On my way to work on Friday, passing Southwark Crown Court, I saw a group of people protesting outside. I always love people protesting about something instead of just complaining or watching TV, so stopped to ask what it was about. They said that a friend of theirs had been convicted of graffiti and sentenced to two years in jail. I couldn’t believe it: two years, for some graffiti?
Now, as this disgustingly biased article makes clear, the graffiti was widespread, and carried out over a period of years, by a group of about 10 people called the DPM crew. But still, two years in jail? How absolutely ridiculous. Personally, I like graffiti, and as someone who has travelled quite frequently on the trains in southeast London allegedly “attacked” by the DPM crew, I would like to thank them wholeheartedly for making my commute just a little bit less soul-destroying. I think the people to blame for all these thousands of pounds of “damage” are the small-minded bureaucrats who spent all that money washing off or painting over artwork so that we respectable commuters could instead stare at blank concrete as our trains and our lives went nowhere. But even if you accept that graffiti is a crime and they should pay for it, fine. Two years in jail? That’s not paying. That’s ruining a young man’s life.
The people with the banner were hopeful of getting some good press coverage. I smiled and wished them well, but hated to tell them the truth: there are no real journalists any more. Twenty years ago a gnarled old court reporter might still have been hanging around and would have spoken to them. Today there are no court reporters (as Nick Davies valuably detailed in his recent book “Flat Earth News”). All of the crime stories are produced by wire services and rely heavily on the police to tell them what the news is. So all of the outlets that carried the story (most of the major newspapers had at least a small item on it) followed the same line: referring to the defendants not as people but only as “the vandals”, playing up the damage and its effects, and using utterly irresponsible quotes like the one from Detective Superintendent Michael Field calling it an “almost military style operation”. What is military about it? Were they carrying guns? Grenade launchers perhaps? Clearly Det Sup Field is not a military man, because if he was, he’d know that our brave boys in Iraq and Afghanistan are not spending their time spray-painting railway carriages. They’re killing people. That’s what the military does. To call a few graffiti artists military is irresponsible, as is calling it a conspiracy, etc. etc. It’s not Det Sup Field’s fault though – his job is to put out such nonsense. The fault lies with the journalist who faithfully wrote it down and printed the police line word for word. Stuff like this almost makes me want to go back to being a journalist again myself. Almost.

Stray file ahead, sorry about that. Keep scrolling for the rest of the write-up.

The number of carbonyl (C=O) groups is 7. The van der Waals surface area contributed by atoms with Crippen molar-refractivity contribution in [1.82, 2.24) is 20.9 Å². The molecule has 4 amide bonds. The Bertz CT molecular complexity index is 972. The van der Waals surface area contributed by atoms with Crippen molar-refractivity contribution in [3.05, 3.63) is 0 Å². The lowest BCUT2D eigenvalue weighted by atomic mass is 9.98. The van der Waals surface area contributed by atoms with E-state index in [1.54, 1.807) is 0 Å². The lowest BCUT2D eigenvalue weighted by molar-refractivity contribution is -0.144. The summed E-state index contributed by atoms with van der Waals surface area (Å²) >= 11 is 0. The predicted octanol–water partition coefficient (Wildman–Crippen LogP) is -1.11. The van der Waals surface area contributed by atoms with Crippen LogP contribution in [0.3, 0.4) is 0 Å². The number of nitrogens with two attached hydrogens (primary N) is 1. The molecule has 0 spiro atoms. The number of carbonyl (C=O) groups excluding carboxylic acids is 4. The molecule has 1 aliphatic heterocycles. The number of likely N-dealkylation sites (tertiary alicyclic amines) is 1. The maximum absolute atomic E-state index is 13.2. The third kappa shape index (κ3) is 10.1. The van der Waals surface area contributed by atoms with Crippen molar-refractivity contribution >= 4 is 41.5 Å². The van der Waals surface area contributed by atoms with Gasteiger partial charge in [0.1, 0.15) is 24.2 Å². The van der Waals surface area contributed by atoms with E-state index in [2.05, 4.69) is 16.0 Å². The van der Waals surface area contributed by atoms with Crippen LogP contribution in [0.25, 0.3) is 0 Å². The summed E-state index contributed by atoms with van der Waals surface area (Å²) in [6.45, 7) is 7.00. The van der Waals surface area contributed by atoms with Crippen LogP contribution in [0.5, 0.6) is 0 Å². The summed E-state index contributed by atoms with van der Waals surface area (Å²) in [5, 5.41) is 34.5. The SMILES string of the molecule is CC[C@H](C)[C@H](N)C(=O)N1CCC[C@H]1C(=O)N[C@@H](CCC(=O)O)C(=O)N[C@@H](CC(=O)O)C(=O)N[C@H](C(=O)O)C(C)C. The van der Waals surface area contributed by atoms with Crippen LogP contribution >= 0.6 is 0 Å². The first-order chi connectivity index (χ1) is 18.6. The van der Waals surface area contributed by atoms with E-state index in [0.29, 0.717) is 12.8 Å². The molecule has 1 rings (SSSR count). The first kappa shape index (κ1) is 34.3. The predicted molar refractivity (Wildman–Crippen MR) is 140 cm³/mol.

One question I’d like to ask: how much money did Det Sup Field waste mounting a seven month operation (Operation Shuttle) to catch a few harmless spray painters? How much money was then wasted putting them through the court process, and how much more will be wasted keeping these people in jail? And what happens when they come out? What will prison have done to them? What will the costs be? Sadly, the police and the smug establishment journalists don’t care. Vandals swept off the streets. Conspiracy ended. Railway carriages can now sleep safe in the knowledge that they will not have any creative works daubed on their crap paintwork. Job done.